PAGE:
For her husband, whose read about 200 books toward his PhD this past year or so, I gave a break. I can't interrupt his studies for some lame book on Aaron Rodgers. So I gave him a t-shirt that says: "I like big books, I cannot lie."

To my son, who fancies himself a chess player and more fancifully enjoys beating his dad at it, I gave: Walter Tevis' "The Queen's Gambit." Now, more than likely, he's going to watch the Netflix miniseries based on the book instead and tell me he read it. But that's something he'll have to live with on his conscience and admit to during his next confession or polygraph.

Eight year-old orphan Beth Harmon is quiet, sullen, and by all appearances unremarkable. That is, until she plays her first game of chess. Her senses grow sharper, her thinking clearer, and for the first time in her life she feels herself fully in control. By the age of sixteen, she’s competing for the U.S. Open championship. But as Beth hones her skills on the professional circuit, the stakes get higher, her isolation grows more frightening, and the thought of escape becomes all the more tempting.

For his fiance, I gave two books, because she's my favorite. While they were hunkered down with us for a couple months during the Wuhu shutdown, she knocked off about 20 of Janet Evanovich's Stephanie Plum series when she needed a non-thinking break from her epidemiology textbooks. So I gave her the 27th book in that series: Fortune and Glory. Hopefully it eases Kayla's pain in not knowing if Stephanie ends up with Ranger or Morelli.

When Stephanie’s beloved Grandma Mazur's new husband died on their wedding night, the only thing he left her was a beat-up old easy chair…and the keys to a life-changing fortune. But as Stephanie and Grandma Mazur search for Jimmy Rosolli’s treasure, they discover that they’re not the only ones on the hunt. Two dangerous enemies from the past stand in their way—along with a new adversary who’s even more formidable: Gabriela Rose, a dark-eyed beauty from Little Havana with a taste for designer clothes. She’s also a soldier of fortune, a gourmet cook, an expert in firearms and mixed martial arts—and someone who’s about to give Stephanie a real run for her money.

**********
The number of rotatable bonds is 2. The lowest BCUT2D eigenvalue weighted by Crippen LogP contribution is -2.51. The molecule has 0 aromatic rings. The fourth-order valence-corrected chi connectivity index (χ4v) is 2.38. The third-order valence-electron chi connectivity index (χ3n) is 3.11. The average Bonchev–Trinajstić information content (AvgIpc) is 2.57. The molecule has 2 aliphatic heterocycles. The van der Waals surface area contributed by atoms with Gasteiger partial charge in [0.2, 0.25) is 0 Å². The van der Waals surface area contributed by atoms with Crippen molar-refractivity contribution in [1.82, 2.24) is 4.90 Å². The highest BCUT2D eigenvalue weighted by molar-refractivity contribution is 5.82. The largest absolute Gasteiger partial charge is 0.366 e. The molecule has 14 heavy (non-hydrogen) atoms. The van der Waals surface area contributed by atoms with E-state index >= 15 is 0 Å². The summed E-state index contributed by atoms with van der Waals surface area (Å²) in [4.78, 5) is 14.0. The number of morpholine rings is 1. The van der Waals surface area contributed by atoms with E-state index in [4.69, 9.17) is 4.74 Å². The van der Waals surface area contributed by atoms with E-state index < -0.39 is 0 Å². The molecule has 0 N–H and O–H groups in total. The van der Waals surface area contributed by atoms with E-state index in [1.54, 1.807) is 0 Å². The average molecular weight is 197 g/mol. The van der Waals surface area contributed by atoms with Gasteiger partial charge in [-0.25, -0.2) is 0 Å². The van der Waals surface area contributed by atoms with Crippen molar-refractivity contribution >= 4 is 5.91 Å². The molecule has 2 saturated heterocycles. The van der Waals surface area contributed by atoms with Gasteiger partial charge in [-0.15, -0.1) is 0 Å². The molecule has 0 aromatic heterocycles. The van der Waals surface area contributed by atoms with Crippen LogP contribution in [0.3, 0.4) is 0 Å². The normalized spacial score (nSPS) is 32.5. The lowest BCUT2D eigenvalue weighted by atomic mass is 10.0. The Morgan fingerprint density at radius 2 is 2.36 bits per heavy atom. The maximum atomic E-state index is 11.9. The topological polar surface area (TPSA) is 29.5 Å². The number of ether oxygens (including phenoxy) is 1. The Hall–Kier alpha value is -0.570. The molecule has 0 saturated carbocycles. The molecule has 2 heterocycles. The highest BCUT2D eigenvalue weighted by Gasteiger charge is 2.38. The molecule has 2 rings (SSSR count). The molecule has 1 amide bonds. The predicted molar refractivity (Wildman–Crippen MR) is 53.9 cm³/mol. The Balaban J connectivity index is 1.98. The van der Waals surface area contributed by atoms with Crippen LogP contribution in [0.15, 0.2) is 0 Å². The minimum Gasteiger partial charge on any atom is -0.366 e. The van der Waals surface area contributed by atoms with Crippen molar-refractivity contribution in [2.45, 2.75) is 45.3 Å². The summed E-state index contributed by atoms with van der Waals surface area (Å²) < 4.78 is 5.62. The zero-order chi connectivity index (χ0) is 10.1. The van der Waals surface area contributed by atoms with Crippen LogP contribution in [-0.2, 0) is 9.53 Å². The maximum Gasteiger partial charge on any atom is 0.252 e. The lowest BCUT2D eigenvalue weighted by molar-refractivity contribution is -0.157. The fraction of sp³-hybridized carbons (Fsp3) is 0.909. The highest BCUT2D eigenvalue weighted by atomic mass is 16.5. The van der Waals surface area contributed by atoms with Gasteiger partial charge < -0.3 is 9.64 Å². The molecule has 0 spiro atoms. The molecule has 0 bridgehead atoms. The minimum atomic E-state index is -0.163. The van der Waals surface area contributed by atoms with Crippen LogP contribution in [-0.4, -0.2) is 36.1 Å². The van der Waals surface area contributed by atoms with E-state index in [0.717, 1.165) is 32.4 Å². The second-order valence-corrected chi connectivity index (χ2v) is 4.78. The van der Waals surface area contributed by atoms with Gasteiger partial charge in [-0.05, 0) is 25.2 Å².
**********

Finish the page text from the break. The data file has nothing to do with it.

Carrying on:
And I gave her a more topical one along her professional tastes: Kate Moore's "The Radium Girls: The Dark Story of America's Shining Women."

The incredible true story of the women heroes who were exposed to radium in factories across the U.S. in the early 20th century, and their brave and groundbreaking battle to strengthen workers' rights, even as the fatal poison claimed their own lives.

I hope they enjoy reading them as much as I enjoy giving them. And I don't demand a book report from them (like rumor has I did of my son as a youth), but a text saying "I read the book" is always appreciated it.

Thursday, December 24, 2020

Bernie-isms from LB's Burglar books

 There are 11 books in Lawrence Block's Bernie Rhodenbarr series. I finished them all, nine of them in the last two months. They all have the same premise: Bernie the burglar breaks into a place to steal something, runs across a dead body he had nothing to do with, gets arrested for the murder by a cop who knows he didn't do it, then must solve the crime to save his rear end and the theft gets overlooked as long as he shares the proceeds with the cop.